Wheeler & Wilson
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Wheeler & Wilson was an American company which produced sewing machines.
Allen B. Wilson in 1849 made possible one of the world's greatest industries, and the sound administrative policy of Nathaniel Wheeler and his associates was responsible for the transformation of the industry from the modest confines of 1854 in Watertown, Connecticut, shown in the accompanying illustration, to the plant in Bridgeport, employing about 2,000 hands in 1905.
Mr. Wilson first conceived the idea of a sewing machine while engaged in his trade as a journeyman cabinet maker at Pittsfield, Massachusetts. After months of application he constructed the first practical sewing machine and obtained a patent November 12, 1850. Other improved machines and patents followed, and during one of the exhibitions of his invention in New York in 1850, Nathaniel Wheeler became interested. Mr. Wheeler was then manager of the firm of Warren, Wheeler & Woodruff in Watertown, Connecticut, and foreseeing a great field for these machines, succeeded in forming a co-partnership for their manufacture at Watertown, known as Wheeler, Wilson & Company, which name was changed October 5, 1853, to The Wheeler & Wilson Manufacturing Company, with a capital stock of $160,000. The following officers, who were among the incorporators were, Alanson Warren, President; George P. Woodruff, Secretary and Treasurer; and Nathaniel Wheeler, General Manager. On the resignation of Mr. Warren in 1855, Mr. Wheeler succeeded to the presidency, continuing as general manager also, both of which offices he held until his death, December 31. 1893.
The company's capital stock was increased in July, 1859, to $400,000, and June 29, 1864, the company was granted a special charter by the State of Connecticut, and the capital stock was further increased to $1.000,000. After Nathaniel Wheeler's death in 1893, his son, Samuel II. Wheeler, succeeded to the presidency. His official associates were George M. Eames, vice-president, and Newton H. Hoyt. secretary and treasurer.
The other general offices of the company were held for many years by Isaac Holden as vice-president, William H. Perry as general superintendent, secretary and treasurer, and Frederick Hurd as secretary and treasurer.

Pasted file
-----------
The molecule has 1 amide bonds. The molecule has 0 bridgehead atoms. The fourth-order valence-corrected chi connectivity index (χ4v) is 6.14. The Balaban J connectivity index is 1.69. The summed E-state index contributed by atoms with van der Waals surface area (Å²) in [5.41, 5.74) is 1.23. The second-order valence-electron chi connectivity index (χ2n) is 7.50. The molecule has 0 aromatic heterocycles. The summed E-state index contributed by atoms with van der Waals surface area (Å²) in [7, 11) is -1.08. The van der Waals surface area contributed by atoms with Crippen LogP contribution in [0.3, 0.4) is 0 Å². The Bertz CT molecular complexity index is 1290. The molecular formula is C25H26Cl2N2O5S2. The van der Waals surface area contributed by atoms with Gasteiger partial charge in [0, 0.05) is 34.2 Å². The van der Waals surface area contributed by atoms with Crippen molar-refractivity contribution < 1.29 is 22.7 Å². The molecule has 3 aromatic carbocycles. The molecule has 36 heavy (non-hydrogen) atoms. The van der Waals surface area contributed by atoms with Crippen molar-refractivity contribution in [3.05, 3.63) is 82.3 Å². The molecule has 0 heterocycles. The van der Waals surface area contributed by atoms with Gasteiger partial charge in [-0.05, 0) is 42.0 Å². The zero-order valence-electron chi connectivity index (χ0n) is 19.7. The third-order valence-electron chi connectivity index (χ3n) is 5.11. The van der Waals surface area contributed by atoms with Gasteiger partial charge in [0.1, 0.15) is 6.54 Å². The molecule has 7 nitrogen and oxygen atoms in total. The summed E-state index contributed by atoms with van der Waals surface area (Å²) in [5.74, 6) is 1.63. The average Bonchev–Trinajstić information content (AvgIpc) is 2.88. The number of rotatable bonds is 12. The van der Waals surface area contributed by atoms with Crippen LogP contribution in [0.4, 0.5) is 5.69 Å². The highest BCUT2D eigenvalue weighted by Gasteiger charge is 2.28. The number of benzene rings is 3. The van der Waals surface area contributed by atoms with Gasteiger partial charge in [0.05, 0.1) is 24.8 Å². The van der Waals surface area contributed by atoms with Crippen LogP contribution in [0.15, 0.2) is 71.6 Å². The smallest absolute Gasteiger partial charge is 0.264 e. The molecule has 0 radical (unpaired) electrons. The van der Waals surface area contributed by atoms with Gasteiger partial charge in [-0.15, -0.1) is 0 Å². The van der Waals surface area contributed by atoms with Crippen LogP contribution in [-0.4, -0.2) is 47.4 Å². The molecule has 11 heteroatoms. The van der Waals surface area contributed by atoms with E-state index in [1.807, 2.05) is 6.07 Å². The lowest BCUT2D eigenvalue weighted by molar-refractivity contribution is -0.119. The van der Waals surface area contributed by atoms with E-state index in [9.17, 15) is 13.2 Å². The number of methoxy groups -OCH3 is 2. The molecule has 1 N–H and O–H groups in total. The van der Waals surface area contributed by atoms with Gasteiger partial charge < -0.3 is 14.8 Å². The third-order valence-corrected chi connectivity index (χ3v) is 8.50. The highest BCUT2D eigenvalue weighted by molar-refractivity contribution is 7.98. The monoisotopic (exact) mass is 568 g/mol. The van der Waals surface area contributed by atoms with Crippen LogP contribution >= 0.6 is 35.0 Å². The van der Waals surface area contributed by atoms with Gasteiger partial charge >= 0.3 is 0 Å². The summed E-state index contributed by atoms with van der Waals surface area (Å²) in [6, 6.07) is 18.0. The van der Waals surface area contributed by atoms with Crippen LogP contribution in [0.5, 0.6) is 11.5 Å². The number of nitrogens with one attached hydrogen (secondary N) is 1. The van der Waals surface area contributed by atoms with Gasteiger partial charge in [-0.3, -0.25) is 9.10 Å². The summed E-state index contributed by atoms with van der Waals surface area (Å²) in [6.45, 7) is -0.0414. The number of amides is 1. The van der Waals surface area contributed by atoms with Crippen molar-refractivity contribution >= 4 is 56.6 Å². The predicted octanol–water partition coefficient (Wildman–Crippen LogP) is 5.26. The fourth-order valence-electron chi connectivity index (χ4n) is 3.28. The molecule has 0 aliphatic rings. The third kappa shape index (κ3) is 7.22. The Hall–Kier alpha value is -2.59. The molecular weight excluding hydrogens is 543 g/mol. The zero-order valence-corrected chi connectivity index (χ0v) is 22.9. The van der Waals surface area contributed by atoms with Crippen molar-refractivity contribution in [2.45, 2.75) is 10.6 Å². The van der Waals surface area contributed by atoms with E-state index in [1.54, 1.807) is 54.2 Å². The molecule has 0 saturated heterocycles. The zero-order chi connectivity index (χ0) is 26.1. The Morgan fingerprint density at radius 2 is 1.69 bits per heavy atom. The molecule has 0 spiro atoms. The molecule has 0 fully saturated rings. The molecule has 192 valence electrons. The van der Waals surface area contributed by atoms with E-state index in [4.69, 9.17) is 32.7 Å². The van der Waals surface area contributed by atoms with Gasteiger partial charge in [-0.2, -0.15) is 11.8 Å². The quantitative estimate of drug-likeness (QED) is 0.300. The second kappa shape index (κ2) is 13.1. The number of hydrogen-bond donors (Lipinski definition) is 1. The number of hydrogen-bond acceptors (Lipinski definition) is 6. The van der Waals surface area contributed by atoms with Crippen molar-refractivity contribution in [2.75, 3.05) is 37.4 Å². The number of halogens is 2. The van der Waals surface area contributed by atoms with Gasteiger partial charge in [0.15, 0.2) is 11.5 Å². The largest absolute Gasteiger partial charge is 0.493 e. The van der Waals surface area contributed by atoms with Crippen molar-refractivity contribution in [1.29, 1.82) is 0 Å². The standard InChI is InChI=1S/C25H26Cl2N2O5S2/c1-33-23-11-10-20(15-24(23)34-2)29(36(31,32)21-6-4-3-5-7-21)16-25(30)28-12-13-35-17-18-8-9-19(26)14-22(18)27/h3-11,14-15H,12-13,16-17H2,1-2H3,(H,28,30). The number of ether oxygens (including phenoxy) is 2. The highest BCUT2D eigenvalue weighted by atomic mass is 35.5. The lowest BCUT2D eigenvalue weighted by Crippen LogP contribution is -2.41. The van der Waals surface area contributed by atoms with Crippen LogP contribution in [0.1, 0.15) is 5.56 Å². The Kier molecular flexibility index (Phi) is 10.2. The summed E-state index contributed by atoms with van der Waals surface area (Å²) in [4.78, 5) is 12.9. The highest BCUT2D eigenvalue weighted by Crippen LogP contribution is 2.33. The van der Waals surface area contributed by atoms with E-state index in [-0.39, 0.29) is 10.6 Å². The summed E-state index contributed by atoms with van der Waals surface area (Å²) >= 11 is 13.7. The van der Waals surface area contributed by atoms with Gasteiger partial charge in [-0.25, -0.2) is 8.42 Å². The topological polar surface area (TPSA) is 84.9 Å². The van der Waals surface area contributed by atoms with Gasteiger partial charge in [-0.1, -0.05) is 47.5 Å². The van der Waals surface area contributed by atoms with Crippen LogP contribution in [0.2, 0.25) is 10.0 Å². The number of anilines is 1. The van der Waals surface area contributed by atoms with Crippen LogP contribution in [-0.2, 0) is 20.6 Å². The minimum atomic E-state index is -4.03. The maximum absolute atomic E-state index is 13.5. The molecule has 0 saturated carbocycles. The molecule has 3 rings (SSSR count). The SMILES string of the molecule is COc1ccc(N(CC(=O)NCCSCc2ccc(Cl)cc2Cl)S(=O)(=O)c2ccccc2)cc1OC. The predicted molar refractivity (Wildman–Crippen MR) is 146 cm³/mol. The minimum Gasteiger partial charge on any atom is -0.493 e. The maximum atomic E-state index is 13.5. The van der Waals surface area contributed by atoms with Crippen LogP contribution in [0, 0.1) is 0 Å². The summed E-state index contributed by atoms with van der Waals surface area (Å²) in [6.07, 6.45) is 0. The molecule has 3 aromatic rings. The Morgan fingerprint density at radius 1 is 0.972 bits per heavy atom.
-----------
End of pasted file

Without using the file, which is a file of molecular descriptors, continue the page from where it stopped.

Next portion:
The company won a number of Prize Medals, including at the Industrial Exposition, Paris 1861, International Exhibition of London 1862, and the Exposition Universelle, Paris 1868, 1878 and 1889.
At the Vienna Exhibition of 1873, from over 81 competitors from all parts of the world, the owners of Wheeler & Wilson were awarded the Imperial Order of Francis Joseph, received the Grand Medals of Progress and of Merit, and several medals went to employees. r Other awards received were the Gold Medal of Honour of the American Institute, New York, in September 1873, the Gold Medal at Maryland Institute in October, and a Silver Medal (the highest premium for Stitching Leather at Georgia State Fair in November 1873, the judges of the various Agricultural shows in the United States have endorsed these favourable verdicts by conferring similar awards upon the company.
In July 1874, the jury awarded the First Prize, a silver cup, on account of the "ease of working, the little noise, speed of executing work, and durability of the sewing machines made by the Wheeler & Wilson Manufacturing Company.", at the Bury Agricultural Show in August 1874 the first prize, at the Manchester and Liverpool Agricultural Show on September 10, 1874 the Society's Silver Medal for "excellence of manufacture, progress and novelty in mechanism, and superiority of work done by it." and at the Cheshire Agricultural Society's Show in Warrington on September 23, 1874 the first prize.